How to Give Your Dog Medication

Medicating a dog can be tough, especially a sick one. It is hard to medicate a dog who doesn’t want to eat or could potentially become aggressive. And many times after a visit to the Emergency Vet, you will go home with more than one medication for your dog, how stressful!

Dosing is very important to pay attention to. Make sure you read the label every time you give the medication, to double-check the dose. Some may say give one pill once a day for two weeks and then a half pill for two weeks, so pay attention to the instructions. You can even buy a pill sorter like humans use if the medication is not UV sensitive. If the pills are sensitive to sunlight or inside a foil pouch, do not open them until you are about to use them. If the instructions say to split the pills in half, make sure you use a pill cutter for exact measurements. We can supply those if you are in need of one.

Next, we will go over how to give your dog pills, liquid medication, and chewable tablets. Each type of medication is different in shape, size, and taste, so don’t expect all medications to be difficult. 

Pill Administration

Pills can be administered one of three techniques: hiding the pill, using a pill gun, or putting it in their mouth with your hand. Watch our video below to learn how to do each technique. 

Hiding the pill is the least invasive way because the dog simply is eating a treat. You can hide it in a pill pocket or wet food. You can even use safe people-food such as plain/vanilla yogurt, xylitol-free peanut butter, lunch meat, sliced or cubed cheese, chicken, fat-free cottage cheese, or any other treats that are highly coveted by your pet. Be careful because some dogs learn quickly, and will sneakily eat the treat and spit out the pill! Sometimes you can keep them fooled by rotating between a few different types of treats, but if they will not take the medication in food, you may have to move on to one of the following methods. 

Using a pill gun can be intimidating for some, but it is fast! You can purchase a pill gun at a pet store or at your vet’s office. Simply place the pill in the top area to load it, pull back on the plunger, open your dog’s mouth and push the end to release it into the back of their throat. This can be a great way to administer medication safely without having to feed them anything if they have any nausea. Syringe water into the mouth and massage the throat to ensure the pill is swallowed.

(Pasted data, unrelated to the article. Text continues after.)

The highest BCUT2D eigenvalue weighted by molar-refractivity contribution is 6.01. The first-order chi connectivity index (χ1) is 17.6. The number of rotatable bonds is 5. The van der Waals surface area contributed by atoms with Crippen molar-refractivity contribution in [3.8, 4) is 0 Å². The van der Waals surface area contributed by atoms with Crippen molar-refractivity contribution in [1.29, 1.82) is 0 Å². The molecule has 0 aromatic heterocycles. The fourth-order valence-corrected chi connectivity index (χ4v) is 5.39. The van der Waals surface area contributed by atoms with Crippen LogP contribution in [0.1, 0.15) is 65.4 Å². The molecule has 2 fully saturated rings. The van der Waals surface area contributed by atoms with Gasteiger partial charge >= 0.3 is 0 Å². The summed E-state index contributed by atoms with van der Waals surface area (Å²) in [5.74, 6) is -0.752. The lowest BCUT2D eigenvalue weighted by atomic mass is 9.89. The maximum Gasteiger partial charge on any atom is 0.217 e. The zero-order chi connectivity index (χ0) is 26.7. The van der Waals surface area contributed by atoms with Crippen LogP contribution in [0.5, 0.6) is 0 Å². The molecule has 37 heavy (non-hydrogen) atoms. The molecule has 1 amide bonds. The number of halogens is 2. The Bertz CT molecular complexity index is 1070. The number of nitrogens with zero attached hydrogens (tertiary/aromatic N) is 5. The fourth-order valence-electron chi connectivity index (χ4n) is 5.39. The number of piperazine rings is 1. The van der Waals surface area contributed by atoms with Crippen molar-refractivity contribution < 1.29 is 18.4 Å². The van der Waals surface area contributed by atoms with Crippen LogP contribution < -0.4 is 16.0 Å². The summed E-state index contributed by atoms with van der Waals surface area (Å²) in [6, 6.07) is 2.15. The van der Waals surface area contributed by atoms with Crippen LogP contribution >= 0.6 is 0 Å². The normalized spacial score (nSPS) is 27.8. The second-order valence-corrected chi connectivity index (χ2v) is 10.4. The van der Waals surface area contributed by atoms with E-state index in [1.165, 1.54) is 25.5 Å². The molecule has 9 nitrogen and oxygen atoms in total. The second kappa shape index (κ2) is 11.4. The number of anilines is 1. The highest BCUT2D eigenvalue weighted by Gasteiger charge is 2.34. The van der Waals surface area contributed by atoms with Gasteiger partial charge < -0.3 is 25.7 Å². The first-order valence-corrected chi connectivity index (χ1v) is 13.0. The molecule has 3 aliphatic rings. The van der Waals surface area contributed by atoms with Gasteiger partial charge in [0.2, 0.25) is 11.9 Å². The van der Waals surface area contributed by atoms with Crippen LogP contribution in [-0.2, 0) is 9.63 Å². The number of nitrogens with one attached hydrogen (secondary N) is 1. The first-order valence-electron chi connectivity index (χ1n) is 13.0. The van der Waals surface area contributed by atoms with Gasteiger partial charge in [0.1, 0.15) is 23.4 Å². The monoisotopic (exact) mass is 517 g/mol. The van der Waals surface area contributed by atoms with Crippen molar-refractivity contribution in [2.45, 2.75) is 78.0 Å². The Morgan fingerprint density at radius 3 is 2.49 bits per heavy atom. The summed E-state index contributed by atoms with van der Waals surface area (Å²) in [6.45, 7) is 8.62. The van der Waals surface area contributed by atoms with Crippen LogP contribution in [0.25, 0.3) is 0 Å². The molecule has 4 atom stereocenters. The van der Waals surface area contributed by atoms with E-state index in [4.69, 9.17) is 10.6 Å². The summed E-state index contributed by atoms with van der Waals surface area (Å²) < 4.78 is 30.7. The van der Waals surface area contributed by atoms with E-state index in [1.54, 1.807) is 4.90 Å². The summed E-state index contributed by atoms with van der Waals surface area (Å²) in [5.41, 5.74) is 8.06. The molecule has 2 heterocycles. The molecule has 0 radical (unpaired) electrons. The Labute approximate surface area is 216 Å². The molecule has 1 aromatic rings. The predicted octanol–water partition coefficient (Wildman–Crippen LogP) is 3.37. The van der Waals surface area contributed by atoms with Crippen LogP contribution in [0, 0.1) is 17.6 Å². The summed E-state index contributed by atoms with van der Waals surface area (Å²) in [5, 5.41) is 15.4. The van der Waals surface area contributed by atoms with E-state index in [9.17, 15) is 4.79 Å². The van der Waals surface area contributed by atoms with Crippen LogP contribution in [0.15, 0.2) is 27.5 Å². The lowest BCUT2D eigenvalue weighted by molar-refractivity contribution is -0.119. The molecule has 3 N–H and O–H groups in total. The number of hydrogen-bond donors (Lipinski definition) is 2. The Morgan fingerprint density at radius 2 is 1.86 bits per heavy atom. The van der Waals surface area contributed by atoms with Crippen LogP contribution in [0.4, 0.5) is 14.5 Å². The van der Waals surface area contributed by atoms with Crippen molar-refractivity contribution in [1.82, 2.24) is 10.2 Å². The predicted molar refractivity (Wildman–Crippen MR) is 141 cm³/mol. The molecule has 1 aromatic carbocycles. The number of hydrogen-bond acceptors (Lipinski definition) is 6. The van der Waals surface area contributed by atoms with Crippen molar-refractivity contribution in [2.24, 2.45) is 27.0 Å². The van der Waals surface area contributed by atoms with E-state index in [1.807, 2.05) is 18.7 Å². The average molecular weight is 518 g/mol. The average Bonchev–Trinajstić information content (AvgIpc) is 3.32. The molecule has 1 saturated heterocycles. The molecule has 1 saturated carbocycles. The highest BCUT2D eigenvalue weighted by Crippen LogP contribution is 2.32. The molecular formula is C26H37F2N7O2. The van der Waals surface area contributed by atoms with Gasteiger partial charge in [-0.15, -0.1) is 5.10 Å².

If you don’t have a pill gun or peanut butter at home, don’t worry. Stand or sit behind your dog and grab the top of the mouth with your thumb and pointer finger behind the canine teeth to open their mouth. This area is free of teeth and has a small gum area. Place your hand in the back of their mouth and throw the pill down into their throat as far as you can! If they can have a treat, make sure they are rewarded after each medication. Syringe water into the mouth and massage the throat to ensure the pill is swallowed. You should never attempt to hand-pill a pet that has shown any signs of aggression during medication administration, such as growling, lifting of the lips, or snapping. It is important that you keep yourself safe when medicating your pet, never ignore signs of discomfort or fear. 

Liquid Administration

Most liquid medication is flavored to make it easier to administer, but some dogs can still be tough. Load the syringe with the appropriate amount of medication and stand behind your dog. Many vets will draw a red or black line on the syringe to indicate where to fill it up to. Lift up your dog’s cheek and place the syringe in the back pocket next to the molars and release the medication. 

Chewable Administration

There are now a bunch of medications, preventatives, and supplements that are chewable tablets. Simply give these to your dog like a treat or hide them in food per the pill administration section. It is especially important that these medications be kept far out of reach of your pet. They taste good, and pets may be tempted to eat them all, but an overdose can be dangerous. Always call your veterinarian if you are concerned your pet may have had an overdose. 

Please contact us if you still have any questions on how to medicate your dog. Administration of ear medication or other treatments such as subcutaneous fluids will be published soon!